Central Rome came to a standstill Monday as Italy bade a solemn farewell to an intelligence officer slain by US gunfire as he escorted a freed Italian hostage to safety in Iraq.
Mourners applauded as the coffin carrying the body of Nicola Calipari was borne into the Santa Maria degli Angeli (Saint Mary of the Angels) basilica by officers from combined Italian military services after a bugler played the Last Post.
Calipari, lauded as a hero for saving journalist Giuliana Sgrena's life as he shielded her with his body from US gunfire on a convoy that was taking her to safety near Baghdad, was given a full state funeral.
In an address to the congregation, Italy's minister with responsibility for the intelligence service, Gianni Letta, called for the diplomatic and political row over his killing to be momentarily set aside.
"This is a time to pay homage together, without arguments, to the heroic gesture of Nicola Calipari," said Letta in an oblique reference to Rome's diplomatic spat with Washington, and fears over a rising chorus of anti-Americanism on the Italian left, which fiercely opposed the US-led war on Iraq and the subsequent deployment of Italian troops.
Letta paid tribute to Calipari's "reserve and discretion" in Iraq while carrying out his duties as Italy's top intelligence officer.
President Carlo Azeglio Ciampi headed a high-profile cast of political and military figures, including Prime Minister Silvio Berlusconi. Behind him sat US Ambassador Mel Sembler, who was called in by the prime minister as Italy formally protested the "friendly fire" incident on Friday.
Ciampi, 84, for many Italians the father of the nation, comforted Calipari's distraught widow Rosa Maria and her teenaged children during the ceremony.
More than a thousand people packed into the basilica, on the city's Republic Square. Millions more watched the moving ceremony live on television.
At the end of the two-hour service, thousands of people packing the square outside the church gave loud and steady applause as the coffin, wrapped in the Italian tricolour, was borne through an honour guard and placed in a waiting hearse. Calipari was buried in the nearby Verano cemetery.
Earlier, traffic in the city centre came to a standstill and passers-by stood to attention, made the sign of the cross and clapped as the funeral procession rolled past on its two-kilometre (one mile) journey to the basilica from the city's Vittoriano war memorial.
Organisers estimated 100,000 people had lined up to pay their respects as Calipari's body lay in state at the monument from early on Sunday through the night.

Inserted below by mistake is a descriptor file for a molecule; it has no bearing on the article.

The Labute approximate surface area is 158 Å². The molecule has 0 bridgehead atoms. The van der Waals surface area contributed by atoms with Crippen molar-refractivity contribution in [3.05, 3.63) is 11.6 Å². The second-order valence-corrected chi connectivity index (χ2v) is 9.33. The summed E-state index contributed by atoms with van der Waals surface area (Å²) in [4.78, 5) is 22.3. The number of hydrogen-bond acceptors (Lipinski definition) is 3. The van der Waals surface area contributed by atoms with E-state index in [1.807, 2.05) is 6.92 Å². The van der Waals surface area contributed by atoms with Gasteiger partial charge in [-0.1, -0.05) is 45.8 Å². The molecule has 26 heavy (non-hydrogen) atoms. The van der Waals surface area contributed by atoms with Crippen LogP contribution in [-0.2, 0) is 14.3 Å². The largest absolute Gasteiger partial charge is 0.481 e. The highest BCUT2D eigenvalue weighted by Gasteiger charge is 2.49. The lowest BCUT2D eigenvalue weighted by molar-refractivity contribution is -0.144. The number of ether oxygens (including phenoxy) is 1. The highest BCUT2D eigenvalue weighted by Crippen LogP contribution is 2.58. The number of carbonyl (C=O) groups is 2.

"I'm here because Nicola Calipari performed a great service for peace with the professionalism which already pushed him to save the two Simonas," said 70-year-old Giusto Previsiol, who clapped as the cortege passed along the city's Via Nazionale.
Calipari had previously been involved in negotiating the release of two Italian aid workers, Simona Pari and Simona Torretta, held hostage last year for nearly two months.
"It's not every day that one comes across a hero. He did his duty, and made the ultimate sacrifice to save her," said businessman Valeriano Farcas, 32, visibly moved as the cortege passed by.
Ciampi is to posthumously award him Italy's highest honour for bravery.
Monday's scenes of grieving were reminiscent of the state funeral for 19 Italians killed in a truck bombing of their heaquarters in Nasiriyah two years ago.
But this time the anger runs deeper, and is unlikely to be placated by Washington's promises of a full investigation into the incident.
"All Italy demands that the United States give an account of what happened," said Deputy Prime Minister Marco Follini.
"It demands, and I underline the word, clear answers and will not content itself with vague responses," Follini said in an interview published Monday in Rome's conservative Il Messaggero daily.
The White House on Monday rejected as "absurd" Sgrena's repeated suggestion in media interviews that she had been deliberately targeted by US troops, because Washington strongly opposed the kind of negotiations Calipari conducted to free her.
"It's absurd to make any such suggestion, that our men and women in uniform would deliberately target innocent civilians. That's just absurd," spokesman Scott McClellan told reporters.
Italy will not allow the matter to rest, however.
"Today we paid homage to a valiant man, tomorrow we will renew our demand for justice," said former left-wing prime minister Massimo D'Alema, president of the largest opposition party.
Meanwhile Bulgaria, which has 450 troops deployed in Iraq, on Monday also demanded a US explanation for a "friendly fire" incident which left a Bulgarian soldier dead last week on a road some 100 miles (160 kilometers) from Baghdad.